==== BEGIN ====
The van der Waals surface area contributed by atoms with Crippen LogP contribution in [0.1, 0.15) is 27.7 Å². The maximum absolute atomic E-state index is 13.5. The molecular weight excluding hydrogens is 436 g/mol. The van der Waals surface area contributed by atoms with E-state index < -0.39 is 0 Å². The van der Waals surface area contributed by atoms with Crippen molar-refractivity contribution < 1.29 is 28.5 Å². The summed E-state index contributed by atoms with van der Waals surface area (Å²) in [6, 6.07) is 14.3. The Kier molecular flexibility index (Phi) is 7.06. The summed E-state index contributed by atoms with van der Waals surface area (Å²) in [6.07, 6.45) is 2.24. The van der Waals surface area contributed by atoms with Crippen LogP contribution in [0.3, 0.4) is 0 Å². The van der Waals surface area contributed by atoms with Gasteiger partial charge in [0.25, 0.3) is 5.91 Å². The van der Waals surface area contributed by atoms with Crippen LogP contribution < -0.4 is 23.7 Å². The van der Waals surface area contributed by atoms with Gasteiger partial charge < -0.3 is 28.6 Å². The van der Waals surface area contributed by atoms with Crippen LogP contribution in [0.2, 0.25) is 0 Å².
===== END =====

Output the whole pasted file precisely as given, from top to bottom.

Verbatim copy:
The van der Waals surface area contributed by atoms with Crippen LogP contribution in [0.1, 0.15) is 27.7 Å². The maximum absolute atomic E-state index is 13.5. The molecular weight excluding hydrogens is 436 g/mol. The van der Waals surface area contributed by atoms with E-state index < -0.39 is 0 Å². The van der Waals surface area contributed by atoms with Crippen molar-refractivity contribution < 1.29 is 28.5 Å². The summed E-state index contributed by atoms with van der Waals surface area (Å²) in [6, 6.07) is 14.3. The Kier molecular flexibility index (Phi) is 7.06. The summed E-state index contributed by atoms with van der Waals surface area (Å²) in [6.07, 6.45) is 2.24. The van der Waals surface area contributed by atoms with Crippen LogP contribution in [0.3, 0.4) is 0 Å². The van der Waals surface area contributed by atoms with Gasteiger partial charge in [0.25, 0.3) is 5.91 Å². The van der Waals surface area contributed by atoms with Crippen LogP contribution < -0.4 is 23.7 Å². The van der Waals surface area contributed by atoms with Gasteiger partial charge < -0.3 is 28.6 Å². The van der Waals surface area contributed by atoms with Crippen LogP contribution in [0.2, 0.25) is 0 Å².